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Also by Jon Pineda


Sleep in Me


The Translator’s Diary



a novel

Jon Pineda

The characters and events in this book are fictitious. Any similarity to real persons, living or dead, is coincidental and not intended by the author.

© 2013, Text by Jon Pineda

All rights reserved. Except for brief quotations in critical articles or reviews, no part of this book may be reproduced in any manner without prior written permission from the publisher: Milkweed Editions, 1011 Washington Avenue South, Suite 300, Minneapolis, Minnesota 55415.

(800) 520-6455


Published 2013 by Milkweed Editions

Cover design and graphic by Brad Norr

Author photo by Amy Pineda

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First Edition

Milkweed Editions, an independent nonprofit publisher, gratefully acknowledges sustaining support from the Bush Foundation; the Patrick and Aimee Butler Foundation; the Dougherty Family Foundation; the Driscoll Foundation; the Jerome Foundation; the Lindquist & Vennum Foundation; the McKnight Foundation; the voters of Minnesota through a Minnesota State Arts Board Operating Support grant, thanks to a legislative appropriation from the arts and cultural heritage fund; the National Endowment for the Arts; the Target Foundation; and other generous contributions from foundations, corporations, and individuals. For a full listing of Milkweed Editions supporters, please visit www.milkweed.org.

Library of Congress Cataloging-in-Publication Data

Pineda, Jon, 1971–

Apology : a novel / Jon Pineda. — 1st ed.


ISBN 978-1-57131-892-3

I. Title.

PS3616.I565A85 2013



Milkweed Editions is committed to ecological stewardship. We strive to align our book production practices with this principle, and to reduce the impact of our operations in the environment. We are a member of the Green Press Initiative, a nonprofit coalition of publishers, manufacturers, and authors working to protect the world’s endangered forests and conserve natural resources. Apology was printed on acid-free 100% postconsumer-waste paper by Edwards Brothers, Inc.

For Emma and Luke

. . . the sum of these events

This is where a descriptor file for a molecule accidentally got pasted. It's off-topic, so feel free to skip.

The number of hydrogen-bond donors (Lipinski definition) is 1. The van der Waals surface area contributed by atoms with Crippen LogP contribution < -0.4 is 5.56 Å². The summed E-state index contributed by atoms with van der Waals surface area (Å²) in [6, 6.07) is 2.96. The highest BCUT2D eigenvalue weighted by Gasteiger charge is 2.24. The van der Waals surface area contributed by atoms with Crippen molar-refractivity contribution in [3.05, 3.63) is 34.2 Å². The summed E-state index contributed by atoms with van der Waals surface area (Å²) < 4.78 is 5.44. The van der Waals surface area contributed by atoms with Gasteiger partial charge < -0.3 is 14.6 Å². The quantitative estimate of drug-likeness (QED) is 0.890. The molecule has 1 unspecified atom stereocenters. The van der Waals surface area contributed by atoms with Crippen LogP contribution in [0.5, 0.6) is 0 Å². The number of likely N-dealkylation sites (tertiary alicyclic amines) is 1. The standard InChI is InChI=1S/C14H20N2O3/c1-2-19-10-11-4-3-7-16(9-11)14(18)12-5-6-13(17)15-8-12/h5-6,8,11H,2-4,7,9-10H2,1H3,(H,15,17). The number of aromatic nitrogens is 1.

I cannot draw, the ledger I cannot keep, the accounting beyond the account:

—A. R. Ammons, “Corsons Inlet”













Tom remembered having to take his red windbreaker. He and his friends had gone to the huge field by the edge of the neighborhood. It was perfect for a game of football. The grass still thick in patches looked like scattered green pillows. You had to climb over a chain-link fence to get there, or else brave the thicket rich with sumac and hornets and slip through a flap that had not been properly secured.

Jumping off the fence, Tom removed his jacket, slinging it. It was tough work climbing. He had broken a good sweat. He also knew his friends. In the game they would have grabbed at the stray hood to rip it from him, use it against him. He didn’t want them to have that advantage.

In the distance construction vehicles sat abandoned. Most were monstrous and rigid, rusted. Some yellow as teeth. His friends joked about going over there and seeing if any of those fools who operated them during the day had left the keys in the ignition. They could crank the engines. They could lift the shovel of the excavator, elevate the blunt shield of the bulldozer. “Let’s go tear it up,” one of them crowed. Another joined in, echoing until it became their chanting. Tom remembered laughing along. He was amazed these kids, most the same age as he was, would feel entitled to do so. Especially when none had dared go that far. Every one of the boys in the neighborhood knew the site was off limits.

Mario, a dumpy kid with a bowl cut, was pointing.

“Hey, Fino, isn’t that your sister?”

Tom’s twin had found the loose panel in the fence. She was standing over by his red windbreaker, which she lifted from the grass and held in her hand. She twirled it into a ball of fire. She called his full name—Thomas X. Serafino, Thomas X. Serafino!—and then that it was time for dinner and that he needed to come home. She was already acting like the bossy teacher she wanted to become.

Now his friends were laughing.

“Get out of here, Teagan,” he said.

She just stood there and waited for him. She even tapped her foot.

“Get out of my life!” he yelled.

He looked back at his friends, their collective smirk.

The brief disruption in the game gave one of them a chance to take the ball and beam it at anyone who wasn’t paying attention. When Tom stared back at Teagan, he took one in the head. The ball wobbled away.

Some of the others scrambled for it. Tom dove, but he wasn’t fast enough. Now Mario had it. Tom ran in circles to avoid him, the next hit. They all did. When he looked back at the fence, Tom saw the jacket suspended in air. Teagan had taken one of the sleeves and fished it through the fence’s lattice and tied it there like a giant ribbon. But Tom didn’t see her. Not at the far corner. Nor beyond the fence to the street leading back into their neighborhood.

He took another one in the head.

As Tom made his way home through the cooling darkness, the game still smeared against his skin, his throat itched with burning. He thought he would find his sister glowering at him, sitting obediently at the kitchen table, but it was his mother, Elinor, who met him at the door.

“Where were you two?” his mother said.

“Just playing ball,” he said.

His mother looked past him.

“Is Sissy coming?” she said.

She went to the end of the porch and stared down the street. As if his twin would suddenly appear, as if mere insistence could make it so.

It stayed put. There, in the throat of the pit. The last person to touch it had been a

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